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Supported by WWF

Plastic is not fantastic

Plastic isn’t fantastic! Work together to get your meeting place and local community to go single use plastic free.

You will need

  • Coloured pens or pencils
  • Craft materials (for example, tissue paper, pipe cleaners, stickers)
  • A4 paper
  • Access to a computer
  • Access to the internet
  • Plastic is not fantastic poster
Plastic is not fantastic poster
PDF – 1.6MB

Before you begin

  1. Research your local MP/councillors to find out how to get in touch with them and make a note of this to use during the session. You might find these websites useful:

Go plastic free!

  1. The group should spend some time thinking about all the ways they use single use plastic during their Scout meetings, this could be drinking straws, packaging, craft equipment and so on. Write these down on a large piece of paper once you’ve thought of them.
  2. Now you’ve got your list, work out ways in which you can make a change to eliminate single use plastic from your meetings. Could you use metal straws instead of plastic, buy from sustainable providers or use tote bags?
  3. Work out how you will make the changes and create a ‘plastic pledge’ for your group – this could be a written statement, an artistic pledge board or you could even act out or sing your pledge and record it for all to see.
  4. Now it’s time to bring some help on board! Using the contact details you found for your local MP/councillor, write a letter to them explaining your ‘plastic pledge’. In your letter include why you’ve done it, and most importantly, ask them for their help in making your local area single use plastic free. You could also ask them to visit your group or if your group could visit them.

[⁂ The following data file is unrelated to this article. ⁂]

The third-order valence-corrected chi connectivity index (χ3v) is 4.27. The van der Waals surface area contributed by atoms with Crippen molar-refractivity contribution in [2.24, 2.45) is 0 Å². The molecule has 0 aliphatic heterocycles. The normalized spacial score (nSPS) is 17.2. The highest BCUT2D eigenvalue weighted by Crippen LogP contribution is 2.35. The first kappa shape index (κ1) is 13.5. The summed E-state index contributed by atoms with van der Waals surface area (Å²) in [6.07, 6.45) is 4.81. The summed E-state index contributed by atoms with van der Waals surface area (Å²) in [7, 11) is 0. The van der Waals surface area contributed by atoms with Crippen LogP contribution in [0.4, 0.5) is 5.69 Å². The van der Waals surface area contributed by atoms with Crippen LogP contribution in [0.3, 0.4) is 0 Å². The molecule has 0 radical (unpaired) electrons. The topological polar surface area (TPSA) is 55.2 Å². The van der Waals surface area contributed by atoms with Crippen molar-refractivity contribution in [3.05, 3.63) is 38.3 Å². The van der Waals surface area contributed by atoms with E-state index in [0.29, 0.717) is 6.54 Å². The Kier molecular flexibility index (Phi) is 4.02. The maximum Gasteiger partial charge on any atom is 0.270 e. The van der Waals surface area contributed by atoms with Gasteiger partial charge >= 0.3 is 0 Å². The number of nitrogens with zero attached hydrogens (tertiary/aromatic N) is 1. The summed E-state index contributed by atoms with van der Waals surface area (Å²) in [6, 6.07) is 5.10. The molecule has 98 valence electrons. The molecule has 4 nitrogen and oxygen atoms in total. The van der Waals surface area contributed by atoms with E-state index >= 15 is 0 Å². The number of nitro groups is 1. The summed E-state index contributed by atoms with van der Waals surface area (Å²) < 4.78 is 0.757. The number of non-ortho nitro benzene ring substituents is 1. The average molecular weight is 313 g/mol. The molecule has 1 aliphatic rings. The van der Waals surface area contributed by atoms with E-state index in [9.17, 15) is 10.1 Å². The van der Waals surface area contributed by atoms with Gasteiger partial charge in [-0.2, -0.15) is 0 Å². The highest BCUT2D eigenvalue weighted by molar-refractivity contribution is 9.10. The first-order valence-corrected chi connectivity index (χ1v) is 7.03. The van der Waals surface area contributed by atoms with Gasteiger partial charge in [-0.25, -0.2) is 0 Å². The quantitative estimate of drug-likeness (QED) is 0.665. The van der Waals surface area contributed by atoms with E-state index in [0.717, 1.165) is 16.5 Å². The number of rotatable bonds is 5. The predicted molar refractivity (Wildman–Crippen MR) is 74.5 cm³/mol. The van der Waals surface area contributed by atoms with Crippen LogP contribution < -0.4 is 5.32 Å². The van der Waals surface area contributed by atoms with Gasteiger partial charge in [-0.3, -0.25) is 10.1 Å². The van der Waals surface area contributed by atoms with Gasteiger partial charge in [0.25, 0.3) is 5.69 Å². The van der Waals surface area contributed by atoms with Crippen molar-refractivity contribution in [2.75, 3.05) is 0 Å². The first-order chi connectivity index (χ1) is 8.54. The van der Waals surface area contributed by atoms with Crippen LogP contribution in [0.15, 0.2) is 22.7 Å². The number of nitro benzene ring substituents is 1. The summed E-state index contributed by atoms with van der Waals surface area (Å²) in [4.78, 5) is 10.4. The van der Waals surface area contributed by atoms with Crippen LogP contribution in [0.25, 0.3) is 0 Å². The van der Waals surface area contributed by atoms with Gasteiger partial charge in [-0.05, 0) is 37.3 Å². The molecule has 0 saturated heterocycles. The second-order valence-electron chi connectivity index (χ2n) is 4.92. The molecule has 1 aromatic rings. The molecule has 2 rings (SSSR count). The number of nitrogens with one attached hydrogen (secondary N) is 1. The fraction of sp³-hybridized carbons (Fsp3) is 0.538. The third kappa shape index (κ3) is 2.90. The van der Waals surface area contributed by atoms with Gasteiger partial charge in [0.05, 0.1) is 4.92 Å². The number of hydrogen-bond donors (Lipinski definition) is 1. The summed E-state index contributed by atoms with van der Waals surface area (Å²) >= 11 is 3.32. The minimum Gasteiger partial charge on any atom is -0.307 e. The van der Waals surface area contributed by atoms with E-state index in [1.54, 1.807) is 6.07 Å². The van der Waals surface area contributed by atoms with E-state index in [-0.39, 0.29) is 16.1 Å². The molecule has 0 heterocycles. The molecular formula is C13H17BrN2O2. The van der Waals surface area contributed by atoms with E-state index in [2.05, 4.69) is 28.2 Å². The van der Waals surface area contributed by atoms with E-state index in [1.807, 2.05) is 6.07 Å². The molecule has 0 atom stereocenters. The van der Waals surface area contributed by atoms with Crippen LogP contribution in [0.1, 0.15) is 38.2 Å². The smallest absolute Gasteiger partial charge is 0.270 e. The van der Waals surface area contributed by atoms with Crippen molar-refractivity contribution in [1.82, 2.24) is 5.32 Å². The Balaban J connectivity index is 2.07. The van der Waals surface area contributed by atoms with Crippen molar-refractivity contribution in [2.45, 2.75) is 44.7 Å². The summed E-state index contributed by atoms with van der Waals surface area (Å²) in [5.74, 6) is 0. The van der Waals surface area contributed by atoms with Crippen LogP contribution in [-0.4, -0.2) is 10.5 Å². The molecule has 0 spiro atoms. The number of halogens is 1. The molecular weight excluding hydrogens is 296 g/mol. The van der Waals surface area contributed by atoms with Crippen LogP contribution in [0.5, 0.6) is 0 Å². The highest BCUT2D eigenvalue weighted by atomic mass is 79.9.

5. To find out more facts about plastic and the huge impact it is having on our incredible planet and wildlife, some of which you could also include in your letter, see the ‘Plastic is not fantastic’ explainer poster.
  6. Whilst you’re waiting for a response you could share your plastic pledge with the local community – could you tell a local newspaper or radio station?
  7. Once you receive a response, make the arrangements for the decision maker to come to you or for your group to visit them – you can contact if you need any further support on how plastic is impacting our environment.
  8. If you don’t get a response, don’t be disheartened! Decision makers are busy people. Why not try again in a few months’ time? In the meantime, you could continue sharing your plastic pledge with your community, other Scout groups and see if there are any other actions you can take to help protect our environment.
  9. If your group is on social media make sure to share your #PlasticPledge by tagging @WWF_UK and @UKScouting – using #AMillionHands
  10. Keep a written or photographic record of what you’ve done, in case you need to refer back to it at a later date.

This activity helps contribute towards some of the UN's Sustainable Development Goals. Find out more about the SDGs, and how Scouts across the world are getting involved.


By eliminating single use plastic from your group meetings, you’re helping to reduce the amount of waste your local community produces, safeguarding habitats and protecting our planet for the future. How did it feel to be taking a stand against plastic pollution?

Your group have also worked to influence a decision maker to show that plastic is not fantastic. How did the meeting go? Did the person you met pledge to help your community go plastic free? Did they agree to take any action? What went well and what could have gone better?



All activities must be safely managed. Use the safety checklist to help you plan and risk assess your activity. Do a risk assessment and take appropriate steps to reduce risk. Always get approval for the activity and have suitable supervision and an InTouch process.

Outdoor activities

You must have permission to use the location. Always check the weather forecast and inform parents and carers of any change in venue.

Online safety

Supervise young people when they’re online and give them advice about staying safe.

For more support around online safety or bullying, check out the NSPCC website. If you want to know more about specific social networks and games, Childnet has information and safety tips for apps. You can also report anything that’s worried you online to the Child Exploitation and Online Protection command.

As always, if you’ve got concerns about a young person’s welfare (including their online experiences), follow the Yellow Card reporting processes.